Wednesday, March 27, 2013

The Two Meanings of Marriage

Lately, my facebook feed has been inundated with red math. First, equal signs, then unequal signs, plus signs, even a division sign (I’m still not sure which side that came from), all interspersed with statuses about equality, the “right side of history,” “traditional marriage,” and the Bible. I had been distracted by Holy Week, so I didn’t know about the cases in front of the Supreme Court. Fortunately, hundreds of my facebook friends have decided that they are constitutional scholars, so I’m all caught up now.

Here’s the thing. Yes, the Catholic Church opposes marrying homosexuals. Its theology on the sacrament of marriage leads to that conclusion. But what my Church practices should have absolutely nothing to do with U.S. law. America is supposed to be all about freedom, liberty, and opportunity. LGBTs should have the exact same rights under the law as straight people. If a couple wants a non-religious wedding, or if a church (such as Unitarians) want to marry homosexuals, they should be able to, just as my Church should be able to refuse.

My problem is the intertwining of church and state. Marriage is a sacrament, a covenant, a religious institution. The state should have no say in who can or can’t get married. It may need to keep a record of who is married for various purposes, but the church (or any religion) should be the one who determines marriages. Getting the state involved in a religious matter is what has gotten us into this big mess to begin with. Taxes and medical rights and all the other benefits of marriage shouldn’t be excluded to marriage. But state-sanctioned marriage includes so much now, it would be near-impossible to free marriage of the state’s hold. And it would be cruel to deny anyone access to all the special rights the state grants married people.

Traditional marriage isn’t what people think it is. Some conservatives use “traditional marriage” and “biblical marriage” interchangeably. From the Old Testament, that means marriage is void of love; it’s more of a contract between families in which a woman is exchanged. Polygamy is ok, and concubines or sleeping with the wife’s servants is also permissible. Up through the 16th-century, marriage was strictly between two people. If a man and woman claimed that they exchanged marriage vows (even if there were no other witnesses), the Church accepted it as valid and recorded it as such. Marriage licenses only existed for special cases (such as nobility marrying someone a little too closely related). If we are going to return to “traditional” marriage, I want this to be it, where the couple makes the vows, the Church declares it valid, and the state says nothing.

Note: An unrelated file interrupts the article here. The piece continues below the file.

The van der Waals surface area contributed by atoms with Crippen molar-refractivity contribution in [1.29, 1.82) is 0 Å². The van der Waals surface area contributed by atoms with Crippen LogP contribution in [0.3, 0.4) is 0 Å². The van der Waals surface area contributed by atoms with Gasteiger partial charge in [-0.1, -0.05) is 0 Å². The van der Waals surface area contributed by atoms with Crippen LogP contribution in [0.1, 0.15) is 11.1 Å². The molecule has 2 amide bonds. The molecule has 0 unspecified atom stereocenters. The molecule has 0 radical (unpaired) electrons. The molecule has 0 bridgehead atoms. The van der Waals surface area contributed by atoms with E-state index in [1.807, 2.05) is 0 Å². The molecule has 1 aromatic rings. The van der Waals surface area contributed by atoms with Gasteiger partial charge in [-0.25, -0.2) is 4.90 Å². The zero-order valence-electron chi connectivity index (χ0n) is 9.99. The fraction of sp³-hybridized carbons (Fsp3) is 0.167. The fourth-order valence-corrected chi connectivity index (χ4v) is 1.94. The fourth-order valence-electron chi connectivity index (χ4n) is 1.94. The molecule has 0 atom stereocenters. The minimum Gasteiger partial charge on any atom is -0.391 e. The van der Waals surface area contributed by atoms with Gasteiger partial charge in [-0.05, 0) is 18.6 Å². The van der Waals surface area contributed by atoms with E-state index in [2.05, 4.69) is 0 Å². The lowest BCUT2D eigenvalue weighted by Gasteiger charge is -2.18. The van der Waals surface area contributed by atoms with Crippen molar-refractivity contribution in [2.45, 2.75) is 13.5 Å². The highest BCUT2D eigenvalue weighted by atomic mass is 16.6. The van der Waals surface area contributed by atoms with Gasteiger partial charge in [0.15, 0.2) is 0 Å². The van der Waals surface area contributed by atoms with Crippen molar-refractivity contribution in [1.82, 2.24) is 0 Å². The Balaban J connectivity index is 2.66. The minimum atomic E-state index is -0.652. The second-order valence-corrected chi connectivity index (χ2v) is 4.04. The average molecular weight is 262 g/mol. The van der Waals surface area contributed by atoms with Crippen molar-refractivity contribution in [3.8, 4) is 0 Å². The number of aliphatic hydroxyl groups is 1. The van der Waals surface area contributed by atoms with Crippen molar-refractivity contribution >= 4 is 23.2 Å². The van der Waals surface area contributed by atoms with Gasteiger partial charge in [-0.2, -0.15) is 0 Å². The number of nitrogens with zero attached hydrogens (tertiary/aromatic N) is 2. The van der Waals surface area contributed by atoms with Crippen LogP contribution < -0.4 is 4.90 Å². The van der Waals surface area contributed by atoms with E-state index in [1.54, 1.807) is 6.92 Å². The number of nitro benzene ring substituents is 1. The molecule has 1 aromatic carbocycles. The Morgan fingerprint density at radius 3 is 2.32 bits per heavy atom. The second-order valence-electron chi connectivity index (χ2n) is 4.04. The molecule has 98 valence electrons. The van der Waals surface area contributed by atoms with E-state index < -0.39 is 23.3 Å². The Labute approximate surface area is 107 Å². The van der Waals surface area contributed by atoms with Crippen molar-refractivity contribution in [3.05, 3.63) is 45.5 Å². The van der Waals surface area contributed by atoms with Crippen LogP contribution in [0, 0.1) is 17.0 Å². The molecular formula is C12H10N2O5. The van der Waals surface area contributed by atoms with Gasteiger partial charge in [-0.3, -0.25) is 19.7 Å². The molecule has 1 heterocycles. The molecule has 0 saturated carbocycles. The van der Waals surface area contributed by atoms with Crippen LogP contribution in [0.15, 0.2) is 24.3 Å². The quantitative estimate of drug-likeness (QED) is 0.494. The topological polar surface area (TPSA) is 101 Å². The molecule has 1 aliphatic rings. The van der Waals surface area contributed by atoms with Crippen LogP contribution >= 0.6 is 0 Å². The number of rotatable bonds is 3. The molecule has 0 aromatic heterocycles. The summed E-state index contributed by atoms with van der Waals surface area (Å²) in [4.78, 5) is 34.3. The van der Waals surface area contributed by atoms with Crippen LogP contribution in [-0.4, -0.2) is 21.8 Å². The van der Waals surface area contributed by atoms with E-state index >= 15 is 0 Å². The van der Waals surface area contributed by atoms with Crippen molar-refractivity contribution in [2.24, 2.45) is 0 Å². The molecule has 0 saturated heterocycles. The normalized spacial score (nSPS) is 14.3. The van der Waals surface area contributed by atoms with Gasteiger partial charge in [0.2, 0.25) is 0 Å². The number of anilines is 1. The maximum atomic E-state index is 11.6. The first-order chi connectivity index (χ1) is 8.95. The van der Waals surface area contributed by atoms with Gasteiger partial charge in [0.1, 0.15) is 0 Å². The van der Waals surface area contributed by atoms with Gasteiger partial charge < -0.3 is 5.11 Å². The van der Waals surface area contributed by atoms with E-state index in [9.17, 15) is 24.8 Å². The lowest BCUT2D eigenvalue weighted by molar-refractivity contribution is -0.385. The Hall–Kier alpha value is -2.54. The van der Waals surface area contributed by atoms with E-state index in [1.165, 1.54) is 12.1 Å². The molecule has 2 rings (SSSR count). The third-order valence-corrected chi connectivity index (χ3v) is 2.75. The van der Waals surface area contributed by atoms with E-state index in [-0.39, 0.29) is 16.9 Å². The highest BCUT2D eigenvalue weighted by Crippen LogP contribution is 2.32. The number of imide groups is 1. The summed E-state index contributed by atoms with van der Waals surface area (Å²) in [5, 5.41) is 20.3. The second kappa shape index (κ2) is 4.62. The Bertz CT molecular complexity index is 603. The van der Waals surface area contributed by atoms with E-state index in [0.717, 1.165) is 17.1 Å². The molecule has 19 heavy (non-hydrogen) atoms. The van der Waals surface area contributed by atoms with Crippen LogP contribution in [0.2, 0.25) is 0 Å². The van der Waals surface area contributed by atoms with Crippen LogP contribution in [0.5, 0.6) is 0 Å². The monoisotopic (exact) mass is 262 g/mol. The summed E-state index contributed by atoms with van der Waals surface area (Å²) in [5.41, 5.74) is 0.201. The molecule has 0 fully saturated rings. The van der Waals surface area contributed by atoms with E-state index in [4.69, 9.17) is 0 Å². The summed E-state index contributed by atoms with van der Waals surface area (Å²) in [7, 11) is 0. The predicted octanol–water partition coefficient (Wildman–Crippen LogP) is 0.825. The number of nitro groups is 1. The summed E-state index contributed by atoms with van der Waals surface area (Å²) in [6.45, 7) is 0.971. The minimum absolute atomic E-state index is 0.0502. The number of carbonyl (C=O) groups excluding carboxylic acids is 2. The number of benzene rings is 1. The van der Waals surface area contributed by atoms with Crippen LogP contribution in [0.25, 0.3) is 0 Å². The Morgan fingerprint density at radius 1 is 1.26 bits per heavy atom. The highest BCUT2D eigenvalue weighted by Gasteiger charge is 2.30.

Marriage licenses in America picked up steam in the early twentieth century as a way to prohibit whites from marrying minorities. So basically, the state took over for bigoted reasons. That’s not a tradition I want to continue. I take marriage seriously. That said, if I exchange vows in a Church ceremony and never get a state license, I won’t consider myself any less married. The state means nothing to a covenant between two people. If a man and a man or a woman and a woman or a man and two women want to make a covenant to one another, they should, as long as they take their vows seriously.

Marriage should be a religious rights issue. I want to free it of the limits of the state and give it back to the religions. But since that isn’t happening, marriage is also a civil rights issue. A country that values liberty and pursuit of happiness cannot impose theocracy and bigotry onto its citizens. Everyone deserves the same rights under the law. That’s why justice is blind. A country cannot tell its people who they can or can’t love.

In short, this is an ugly battle because it affects so many people's lives in a deeply personal way. And as it plays out on my newsfeed, please follow Wheaton's Law: don't be dick.

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